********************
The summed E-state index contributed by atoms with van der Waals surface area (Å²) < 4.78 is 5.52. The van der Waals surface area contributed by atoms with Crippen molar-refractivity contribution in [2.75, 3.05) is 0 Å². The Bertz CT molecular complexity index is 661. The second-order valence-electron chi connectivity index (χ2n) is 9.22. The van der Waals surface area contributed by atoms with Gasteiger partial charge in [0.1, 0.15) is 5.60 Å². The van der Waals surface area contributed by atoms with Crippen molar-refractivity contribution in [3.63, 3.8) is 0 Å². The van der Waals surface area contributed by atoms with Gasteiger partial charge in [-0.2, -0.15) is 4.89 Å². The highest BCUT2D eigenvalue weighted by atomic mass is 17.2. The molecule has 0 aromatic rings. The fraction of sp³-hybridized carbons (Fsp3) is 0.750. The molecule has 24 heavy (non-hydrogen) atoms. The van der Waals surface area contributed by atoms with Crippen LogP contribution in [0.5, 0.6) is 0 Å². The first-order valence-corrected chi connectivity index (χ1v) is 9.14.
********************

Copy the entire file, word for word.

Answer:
The summed E-state index contributed by atoms with van der Waals surface area (Å²) < 4.78 is 5.52. The van der Waals surface area contributed by atoms with Crippen molar-refractivity contribution in [2.75, 3.05) is 0 Å². The Bertz CT molecular complexity index is 661. The second-order valence-electron chi connectivity index (χ2n) is 9.22. The van der Waals surface area contributed by atoms with Gasteiger partial charge in [0.1, 0.15) is 5.60 Å². The van der Waals surface area contributed by atoms with Crippen molar-refractivity contribution in [3.63, 3.8) is 0 Å². The van der Waals surface area contributed by atoms with Gasteiger partial charge in [-0.2, -0.15) is 4.89 Å². The highest BCUT2D eigenvalue weighted by atomic mass is 17.2. The molecule has 0 aromatic rings. The fraction of sp³-hybridized carbons (Fsp3) is 0.750. The molecule has 24 heavy (non-hydrogen) atoms. The van der Waals surface area contributed by atoms with Crippen LogP contribution in [0.5, 0.6) is 0 Å². The first-order valence-corrected chi connectivity index (χ1v) is 9.14.